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Adherence to oral anticoagulant therapy in secondary stroke prevention - impact of the novel oral anticoagulants.

Luger S, Hohmann C, Niemann D, Kraft P, Gunreben I, Neumann-Haefelin T, Kleinschnitz C, Steinmetz H, Foerch C, Pfeilschifter W - Patient Prefer Adherence (2015)

Bottom Line: A total of 92% of these patients received OAT at the 1-year follow-up.We observed good adherence to both VKA and NOAC (VKA, 80.9%; NOAC, 74.8%; P=0.243) with a statistically nonsignificant tendency toward a weaker adherence to dabigatran.Disability at 1-year follow-up was an independent predictor of lower adherence to any OAT after multivariate analysis, whereas the choice of OAT did not have a relevant influence.

View Article: PubMed Central - PubMed

Affiliation: Department of Neurology, University Hospital Frankfurt, Frankfurt am Main, Germany.

ABSTRACT

Background: Oral anticoagulant therapy (OAT) potently prevents strokes in patients with atrial fibrillation. Vitamin K antagonists (VKA) have been the standard of care for long-term OAT for decades, but non-VKA oral anticoagulants (NOAC) have recently been approved for this indication, and raised many questions, among them their influence on medication adherence. We assessed adherence to VKA and NOAC in secondary stroke prevention.

Methods: All patients treated from October 2011 to September 2012 for ischemic stroke or transient ischemic attack with a subsequent indication for OAT, at three academic hospitals were entered into a prospective registry, and baseline data and antithrombotic treatment at discharge were recorded. At the 1-year follow-up, we assessed the adherence to different OAT strategies and patients' adherence to their respective OAT. We noted OAT changes, reasons to change treatment, and factors that influence persistence to the prescribed OAT.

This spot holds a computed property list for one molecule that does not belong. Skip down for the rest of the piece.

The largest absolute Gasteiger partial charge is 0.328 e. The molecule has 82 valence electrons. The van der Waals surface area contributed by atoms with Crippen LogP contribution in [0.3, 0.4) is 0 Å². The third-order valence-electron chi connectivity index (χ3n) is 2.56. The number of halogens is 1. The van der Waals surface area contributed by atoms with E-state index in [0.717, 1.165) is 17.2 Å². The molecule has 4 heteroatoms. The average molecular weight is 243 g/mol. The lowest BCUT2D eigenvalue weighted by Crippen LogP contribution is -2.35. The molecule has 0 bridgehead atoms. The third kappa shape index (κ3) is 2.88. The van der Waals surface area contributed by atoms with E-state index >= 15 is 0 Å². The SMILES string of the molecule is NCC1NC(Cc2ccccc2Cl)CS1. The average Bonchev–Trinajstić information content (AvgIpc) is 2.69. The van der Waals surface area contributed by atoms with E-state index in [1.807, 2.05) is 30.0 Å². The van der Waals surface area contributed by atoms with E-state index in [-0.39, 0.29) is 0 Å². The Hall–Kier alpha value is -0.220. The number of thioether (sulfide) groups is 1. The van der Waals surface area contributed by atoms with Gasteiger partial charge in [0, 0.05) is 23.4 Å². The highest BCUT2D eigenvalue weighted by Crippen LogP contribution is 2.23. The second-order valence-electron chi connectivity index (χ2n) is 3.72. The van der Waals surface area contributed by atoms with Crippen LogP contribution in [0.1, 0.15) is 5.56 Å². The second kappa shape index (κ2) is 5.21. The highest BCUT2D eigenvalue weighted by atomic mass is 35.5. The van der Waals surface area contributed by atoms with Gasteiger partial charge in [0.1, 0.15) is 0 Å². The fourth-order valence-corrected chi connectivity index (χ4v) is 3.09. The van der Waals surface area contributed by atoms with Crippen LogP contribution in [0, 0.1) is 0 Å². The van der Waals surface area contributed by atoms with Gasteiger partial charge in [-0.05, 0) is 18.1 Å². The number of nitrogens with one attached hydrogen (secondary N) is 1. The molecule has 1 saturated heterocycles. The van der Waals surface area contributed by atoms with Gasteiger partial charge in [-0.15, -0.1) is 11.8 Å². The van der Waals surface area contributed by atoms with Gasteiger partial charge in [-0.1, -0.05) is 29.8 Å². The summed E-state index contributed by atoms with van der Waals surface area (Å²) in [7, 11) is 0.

Results: In patients discharged on OAT, we achieved a fatality corrected response rate of 73.3% (n=209). A total of 92% of these patients received OAT at the 1-year follow-up. We observed good adherence to both VKA and NOAC (VKA, 80.9%; NOAC, 74.8%; P=0.243) with a statistically nonsignificant tendency toward a weaker adherence to dabigatran. Disability at 1-year follow-up was an independent predictor of lower adherence to any OAT after multivariate analysis, whereas the choice of OAT did not have a relevant influence.

Conclusion: One-year adherence to OAT after stroke is strong (>90%) and patients who switch therapy most commonly switch toward another OAT. The 1-year adherence rates to VKA and NOAC in secondary stroke prevention do not differ significantly between both therapeutic strategies.

No MeSH data available.


Related in: MedlinePlus

Patients’ self-reported adherence assessed with the MMAS-8.Notes: Only the patients who had returned the written questionnaire and had filled out the Morisky score at the end of the 1-year follow-up period (n=142) were included in the analysis, excluding patients or next-of-kin who provided their information via telephone interview.Abbreviations: MMAS-8, eight-point Morisky Medication Adherence Scale; VKA, vitamin K antagonists.